Acts of Love, No Matter How Big or Small
Whether an illness affects your heart, your arm, or your brain, it’s still an illness, and there shouldn’t be any distinction. We would never tell someone with a broken leg that they should stop wallowing and get it together. We don’t consider taking medication for an ear infection something to be ashamed of. We shouldn’t treat mental health conditions any differently.
- Michelle Obama
Depression is hard to put into words, especially for those who have never experienced it. Much like with the flu or other physical sicknesses, depression can come on suddenly. It seeps into the bones and mind without warning and forces the brightest parts of ourselves to dim. It’s both common and serious, defined by The American Psychiatric Association as a “medical illness that negatively affects how you feel, the way you think, and how you act."
The biggest challenge with mental illness is how deeply complex it is; though, we are learning the power the brain has on our bodies and our physical ailments. For instance, the gut-brain connection is a powerful indicator of how our emotional and physical health work together.
Poet and novelist Sylvia Plath paints the image of depression piercingly, “I didn’t want my picture taken because I was going to cry. I didn’t know why I was going to cry, but I knew that if anybody spoke to me or looked at me too closely the tears would fly out of my eyes and the sobs would fly out of my throat and I’d cry for a week. I could feel the tears brimming and sloshing in me like water in a glass that is unsteady and too full.”
As someone who has battled with depression, this quote resonates deeply. My depression often shows up when experiencing great disappointments or sorrows. Therapy and coaching have been crucial for maintaining my mental health. I‘ve also taken holistic approaches: I‘m vigilant about eating nourishing foods, taking herbal supplements, and understanding hormone fluctuations.
My dad and brother also experience challenges with mental health; they were both diagnosed with bipolar disorder years ago. For them, medications and therapy have been necessary for addressing their symptoms. Learning about mental health through their lens has been a fascinating journey and has taught me how best to support their ups and downs.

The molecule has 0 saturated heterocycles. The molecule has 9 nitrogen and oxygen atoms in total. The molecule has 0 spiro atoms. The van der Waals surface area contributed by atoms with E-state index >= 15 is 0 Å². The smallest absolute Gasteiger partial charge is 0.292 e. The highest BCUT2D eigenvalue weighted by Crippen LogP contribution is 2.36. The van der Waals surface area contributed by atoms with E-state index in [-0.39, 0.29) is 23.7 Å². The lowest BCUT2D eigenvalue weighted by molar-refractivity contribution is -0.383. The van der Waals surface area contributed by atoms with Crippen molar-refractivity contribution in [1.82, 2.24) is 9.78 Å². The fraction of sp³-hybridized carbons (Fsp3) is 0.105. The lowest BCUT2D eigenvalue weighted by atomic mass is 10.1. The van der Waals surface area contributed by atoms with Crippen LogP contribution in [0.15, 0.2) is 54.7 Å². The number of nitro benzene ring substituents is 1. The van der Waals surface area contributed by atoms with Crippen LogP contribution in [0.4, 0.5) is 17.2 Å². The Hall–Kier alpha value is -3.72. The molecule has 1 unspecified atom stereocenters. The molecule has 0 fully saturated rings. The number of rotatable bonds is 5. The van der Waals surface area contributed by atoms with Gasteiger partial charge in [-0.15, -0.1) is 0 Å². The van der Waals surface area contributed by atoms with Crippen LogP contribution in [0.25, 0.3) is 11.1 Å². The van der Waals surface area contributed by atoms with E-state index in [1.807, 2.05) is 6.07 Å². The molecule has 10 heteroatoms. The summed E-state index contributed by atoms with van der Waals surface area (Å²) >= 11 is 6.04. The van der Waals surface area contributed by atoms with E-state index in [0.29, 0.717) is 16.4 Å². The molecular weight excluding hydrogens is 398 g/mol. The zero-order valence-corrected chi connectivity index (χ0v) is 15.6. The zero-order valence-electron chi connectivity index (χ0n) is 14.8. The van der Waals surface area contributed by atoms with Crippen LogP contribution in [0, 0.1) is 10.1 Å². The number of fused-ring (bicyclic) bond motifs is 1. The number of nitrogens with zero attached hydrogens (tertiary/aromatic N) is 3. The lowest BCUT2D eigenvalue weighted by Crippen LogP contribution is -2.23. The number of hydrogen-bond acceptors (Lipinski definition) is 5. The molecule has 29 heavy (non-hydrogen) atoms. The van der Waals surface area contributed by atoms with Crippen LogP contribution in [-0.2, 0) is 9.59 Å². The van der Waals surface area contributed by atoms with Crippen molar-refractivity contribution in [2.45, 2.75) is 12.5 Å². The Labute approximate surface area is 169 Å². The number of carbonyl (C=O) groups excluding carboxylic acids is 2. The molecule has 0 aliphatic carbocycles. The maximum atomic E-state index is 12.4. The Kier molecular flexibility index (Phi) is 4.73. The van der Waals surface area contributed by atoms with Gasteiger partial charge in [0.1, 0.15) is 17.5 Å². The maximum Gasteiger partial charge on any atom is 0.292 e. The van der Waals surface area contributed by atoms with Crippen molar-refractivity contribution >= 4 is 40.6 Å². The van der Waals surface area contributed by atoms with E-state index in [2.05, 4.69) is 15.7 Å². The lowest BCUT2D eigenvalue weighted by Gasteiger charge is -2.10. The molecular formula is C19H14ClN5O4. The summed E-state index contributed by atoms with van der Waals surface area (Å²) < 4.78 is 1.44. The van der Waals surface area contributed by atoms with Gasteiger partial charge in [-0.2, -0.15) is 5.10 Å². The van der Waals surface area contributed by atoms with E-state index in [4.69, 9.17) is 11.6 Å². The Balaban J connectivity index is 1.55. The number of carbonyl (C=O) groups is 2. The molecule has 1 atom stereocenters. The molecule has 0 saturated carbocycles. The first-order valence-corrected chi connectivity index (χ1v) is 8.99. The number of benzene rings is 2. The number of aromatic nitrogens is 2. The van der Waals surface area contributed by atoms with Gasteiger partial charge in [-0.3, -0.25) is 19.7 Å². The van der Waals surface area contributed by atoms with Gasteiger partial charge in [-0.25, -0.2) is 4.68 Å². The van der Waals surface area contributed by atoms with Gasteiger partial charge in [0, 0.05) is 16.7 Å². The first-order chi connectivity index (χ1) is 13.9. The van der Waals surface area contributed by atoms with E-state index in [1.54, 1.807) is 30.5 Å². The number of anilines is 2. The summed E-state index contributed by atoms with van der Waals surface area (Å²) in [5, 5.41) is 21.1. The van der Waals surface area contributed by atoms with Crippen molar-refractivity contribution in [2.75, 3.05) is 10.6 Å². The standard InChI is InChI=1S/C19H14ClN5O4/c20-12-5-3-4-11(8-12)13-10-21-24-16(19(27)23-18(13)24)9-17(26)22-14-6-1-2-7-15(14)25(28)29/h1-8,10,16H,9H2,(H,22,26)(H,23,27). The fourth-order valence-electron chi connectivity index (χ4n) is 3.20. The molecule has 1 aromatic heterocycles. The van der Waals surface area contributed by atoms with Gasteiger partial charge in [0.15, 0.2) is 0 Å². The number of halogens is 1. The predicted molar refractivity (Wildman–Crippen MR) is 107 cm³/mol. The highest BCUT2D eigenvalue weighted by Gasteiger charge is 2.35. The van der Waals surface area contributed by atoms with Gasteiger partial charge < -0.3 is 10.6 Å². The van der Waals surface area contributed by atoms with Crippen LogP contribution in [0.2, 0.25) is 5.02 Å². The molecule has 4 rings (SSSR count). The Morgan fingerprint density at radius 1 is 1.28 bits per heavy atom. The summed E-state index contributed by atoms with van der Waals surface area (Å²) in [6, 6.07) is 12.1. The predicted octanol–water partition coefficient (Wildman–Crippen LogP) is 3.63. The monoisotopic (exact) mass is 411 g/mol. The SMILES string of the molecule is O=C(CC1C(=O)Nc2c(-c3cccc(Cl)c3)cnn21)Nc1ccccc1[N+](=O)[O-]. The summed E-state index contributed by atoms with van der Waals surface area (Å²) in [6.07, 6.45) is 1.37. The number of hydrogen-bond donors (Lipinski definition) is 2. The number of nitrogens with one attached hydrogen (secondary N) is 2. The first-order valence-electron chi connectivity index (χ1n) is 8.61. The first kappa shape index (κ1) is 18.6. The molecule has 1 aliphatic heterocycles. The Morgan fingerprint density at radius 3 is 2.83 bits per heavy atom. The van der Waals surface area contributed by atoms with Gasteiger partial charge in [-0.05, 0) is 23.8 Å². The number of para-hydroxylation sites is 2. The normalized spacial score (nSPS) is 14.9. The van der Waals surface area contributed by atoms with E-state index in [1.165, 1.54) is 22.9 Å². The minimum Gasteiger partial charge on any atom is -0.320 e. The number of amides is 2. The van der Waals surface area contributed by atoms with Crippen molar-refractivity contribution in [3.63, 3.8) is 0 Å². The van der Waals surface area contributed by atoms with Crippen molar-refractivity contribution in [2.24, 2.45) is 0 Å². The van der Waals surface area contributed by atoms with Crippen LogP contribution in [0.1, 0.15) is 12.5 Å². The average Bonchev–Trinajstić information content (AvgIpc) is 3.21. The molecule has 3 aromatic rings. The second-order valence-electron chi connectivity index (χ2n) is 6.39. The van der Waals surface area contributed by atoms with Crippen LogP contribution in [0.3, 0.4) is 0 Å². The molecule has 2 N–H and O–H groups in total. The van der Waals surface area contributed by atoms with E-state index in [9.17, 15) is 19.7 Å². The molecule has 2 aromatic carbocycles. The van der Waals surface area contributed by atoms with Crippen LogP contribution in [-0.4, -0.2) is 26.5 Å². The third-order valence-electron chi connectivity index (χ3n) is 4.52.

When wading in the pulling tides of depression, offering support can be everything. Both large and small acts matter. Below are some of the tips I‘ve found to be helpful.
Be Gentle With Your Words
When someone you love is suffering, it can be easy to want to try to “fix” them. It’s in our nature to want to make the pain go away. Yet, as anyone who has experienced depression can attest, being told how to get past it isn't helpful.
Instead, lead with acknowledging phrases like, “I understand how you are feeling” and “I am here for you.” If you don’t understand, that’s okay. You can say, “I love you, you are not alone, and let me know what you need.”
Depression can make us feel alone and unloved, so hearing these words helps to tell the brain and body that it is, in fact, safe.
With Permission, Offer Physical Affection
If your loved one is open to receiving physical touch, this can significantly ease the effects of depression. When we hug or touch, we release oxytocin, which regulates our positive moods and helps us to feel happy.
Of course, ask permission before touching someone. Not everyone receives love or comfort through physical touch. If that’s the case, consider gifting your loved one a weighted blanket.
Send a Care Package
Create a care package of small gifts that help to bring joy, comfort, and self-care into your loved one's life. This is a beautiful gesture that says, “I am thinking about you.” Especially during this time of social distancing, we’re all experiencing different levels of emotional upheaval and a care package can be a much-needed long-distance hug. You can also start by asking your loved one if there is anything in particular that they need or that would make them feel better.
Create A Check-in Schedule
Offer to have weekly check-in calls so that your friend or family member can talk about how they are feeling. It can be challenging to talk or socialize at all when depressed, so don’t push too hard. Find what works best for them.
Considering the people in my life who have bipolar and a range of other depressive disorders, when I can sense they are going into an altered state or they share that they are, I check in often. Calling does not always work because, again, depression can create a sense of loneliness. But I opt to send texts to ask how they are and gently encourage them to call me whenever they need.
Finding what helps you or those in your life experiencing depression may take time and communication. Remember to lead with gentle understanding and patience, for the clouds of depression part at different times for different people. All we can be is a listening ear and a gleam of light amidst the darkness.
If you experience depression or have a loved one who does, how do you best receive or provide support? Please feel free to share in the comments below!
Courtney Jay Higgins is the Associate Editor at The Good Trade. She is also a Yoga Instructor, vegetarian, wellness and fashion enthusiast. Originally from Colorado, her soul found California when she came to get her degree in Visual Communications at the Fashion Institute Of Design & Merchandising. She has a background in telling a story through writing, creative direction and content creation. Check out her blog and Instagram for her unique perspective on the mergence of fashion and spirituality.